‘Terminator’ Polymer Heals Without Help
Taking a cue from early ’90s movie magic, scientists in Spain have reported the first self-healing polymer that “spontaneously and independently repairs itself without any intervention.”
Nicknamed the "Terminator" polymer as an homage to the shape-shifting robot from the sci-fi series, the new material could be used to improve security and lengthen the life of plastic parts in products.
Based on a poly(urea-urethane) type composition, the new polymer was discovered by researchers at the CIDETEC Centre for Electrochemical Technologies, a research alliance based in San Sebastian, Spain.
While self-healing polymers aren't new, they usually require an external catalyst—such as heat, light or a specific environmental condition—for the cross-linking healing mechanism to work.
"The fact that poly(urea-urethane)s with similar chemical composition and mechanical properties are already used in a wide range of commercial products makes this system very attractive for a fast and easy implementation in real industrial applications," the researchers said, according to the Royal Society of Chemistry.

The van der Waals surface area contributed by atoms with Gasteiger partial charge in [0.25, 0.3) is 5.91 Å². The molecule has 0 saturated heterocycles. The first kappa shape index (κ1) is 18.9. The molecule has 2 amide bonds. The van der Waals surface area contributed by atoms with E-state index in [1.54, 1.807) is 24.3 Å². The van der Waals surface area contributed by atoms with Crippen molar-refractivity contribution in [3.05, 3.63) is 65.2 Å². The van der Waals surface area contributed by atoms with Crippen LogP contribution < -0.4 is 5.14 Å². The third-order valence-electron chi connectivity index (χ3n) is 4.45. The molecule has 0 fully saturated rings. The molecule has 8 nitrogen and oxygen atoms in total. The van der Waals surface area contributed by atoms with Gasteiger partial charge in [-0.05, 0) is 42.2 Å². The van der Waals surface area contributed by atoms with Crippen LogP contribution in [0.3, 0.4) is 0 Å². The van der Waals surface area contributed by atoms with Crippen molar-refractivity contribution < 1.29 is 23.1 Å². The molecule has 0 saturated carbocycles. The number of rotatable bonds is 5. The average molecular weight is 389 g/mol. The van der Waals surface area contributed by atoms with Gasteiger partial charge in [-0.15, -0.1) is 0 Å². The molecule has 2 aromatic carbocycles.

Terminator's 2 Experiments
According to the authors, the polymer acts as a Velcro-like sealant with a 97 percent healing efficiency in two hours.
After cutting the material—a cylinder made from poly(urea-urethane)—into two pieces with a razor blade and pressing them back together, the material was unbreakable after two hours when stretched by hand, the team demonstrated in a video presentation.
After being cut in half with a razor blade, the polymer heals on its own in two hours sitting on a table in room temperature, according to a video presentation.
Self-healing polymers that can spontaneously heal without a catalyst have never before been reported, the authors said. They reported that the regeneration occurs from a metathesis reaction of aromatic disulphides, which naturally exchange at room temperature, without the need for any external intervention such as heat or light.
In a second experiment, the researchers "chopped" an identical cylinder very slowly by the gravitational force of a copper filament attached to a weight. By the time the filament had gone completely through the cylinder, reseachers report that the first had already self-mended completely.
The research, "Catalyst-free room-temperature self-healing elastomers based on aromatic disulfide metathesis," is published in Materials Horizon. The authors are Alaitz Rekondo, Roberto Martin, Alaitz Ruiz de Luzuriaga, Germán Cabañero, Hans J. Grande and Ibon Odriozola.
The researchers say they plan to continue working on this self-healing polymer to develop harder materials by incorporating reinforcements or other technologies.
The work was was developed in the framework of the SHINE European project, where IK4-CIDETEC participates as a partner in a consortium of various European companies, research centers and universities.